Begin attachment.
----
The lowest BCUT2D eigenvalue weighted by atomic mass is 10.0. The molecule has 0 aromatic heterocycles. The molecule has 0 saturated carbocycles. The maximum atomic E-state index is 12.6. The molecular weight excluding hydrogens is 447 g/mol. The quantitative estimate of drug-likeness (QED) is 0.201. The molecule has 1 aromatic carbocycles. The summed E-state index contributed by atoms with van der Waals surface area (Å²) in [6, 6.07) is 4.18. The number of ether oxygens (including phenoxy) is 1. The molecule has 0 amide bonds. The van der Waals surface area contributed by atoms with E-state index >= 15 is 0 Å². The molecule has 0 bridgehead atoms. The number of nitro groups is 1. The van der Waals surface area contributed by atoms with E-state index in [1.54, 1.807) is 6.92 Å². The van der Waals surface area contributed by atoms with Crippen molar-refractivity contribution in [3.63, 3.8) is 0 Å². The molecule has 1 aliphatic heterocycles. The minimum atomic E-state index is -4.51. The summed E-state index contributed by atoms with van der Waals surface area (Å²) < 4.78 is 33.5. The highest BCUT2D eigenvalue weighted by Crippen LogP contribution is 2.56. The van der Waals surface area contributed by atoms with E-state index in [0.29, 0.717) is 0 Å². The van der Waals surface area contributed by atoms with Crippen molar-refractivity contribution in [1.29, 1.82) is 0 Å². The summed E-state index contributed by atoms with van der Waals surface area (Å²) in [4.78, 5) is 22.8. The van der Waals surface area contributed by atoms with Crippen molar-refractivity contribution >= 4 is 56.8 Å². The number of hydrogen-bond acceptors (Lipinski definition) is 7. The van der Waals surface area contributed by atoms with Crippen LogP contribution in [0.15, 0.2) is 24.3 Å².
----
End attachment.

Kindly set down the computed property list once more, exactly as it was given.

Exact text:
The lowest BCUT2D eigenvalue weighted by atomic mass is 10.0. The molecule has 0 aromatic heterocycles. The molecule has 0 saturated carbocycles. The maximum atomic E-state index is 12.6. The molecular weight excluding hydrogens is 447 g/mol. The quantitative estimate of drug-likeness (QED) is 0.201. The molecule has 1 aromatic carbocycles. The summed E-state index contributed by atoms with van der Waals surface area (Å²) in [6, 6.07) is 4.18. The number of ether oxygens (including phenoxy) is 1. The molecule has 0 amide bonds. The van der Waals surface area contributed by atoms with E-state index >= 15 is 0 Å². The molecule has 0 bridgehead atoms. The number of nitro groups is 1. The van der Waals surface area contributed by atoms with E-state index in [1.54, 1.807) is 6.92 Å². The van der Waals surface area contributed by atoms with Crippen molar-refractivity contribution in [3.63, 3.8) is 0 Å². The molecule has 1 aliphatic heterocycles. The minimum atomic E-state index is -4.51. The summed E-state index contributed by atoms with van der Waals surface area (Å²) < 4.78 is 33.5. The highest BCUT2D eigenvalue weighted by Crippen LogP contribution is 2.56. The van der Waals surface area contributed by atoms with E-state index in [0.29, 0.717) is 0 Å². The van der Waals surface area contributed by atoms with Crippen molar-refractivity contribution in [1.29, 1.82) is 0 Å². The summed E-state index contributed by atoms with van der Waals surface area (Å²) in [4.78, 5) is 22.8. The van der Waals surface area contributed by atoms with Crippen molar-refractivity contribution >= 4 is 56.8 Å². The number of hydrogen-bond acceptors (Lipinski definition) is 7. The van der Waals surface area contributed by atoms with Crippen LogP contribution in [0.15, 0.2) is 24.3 Å².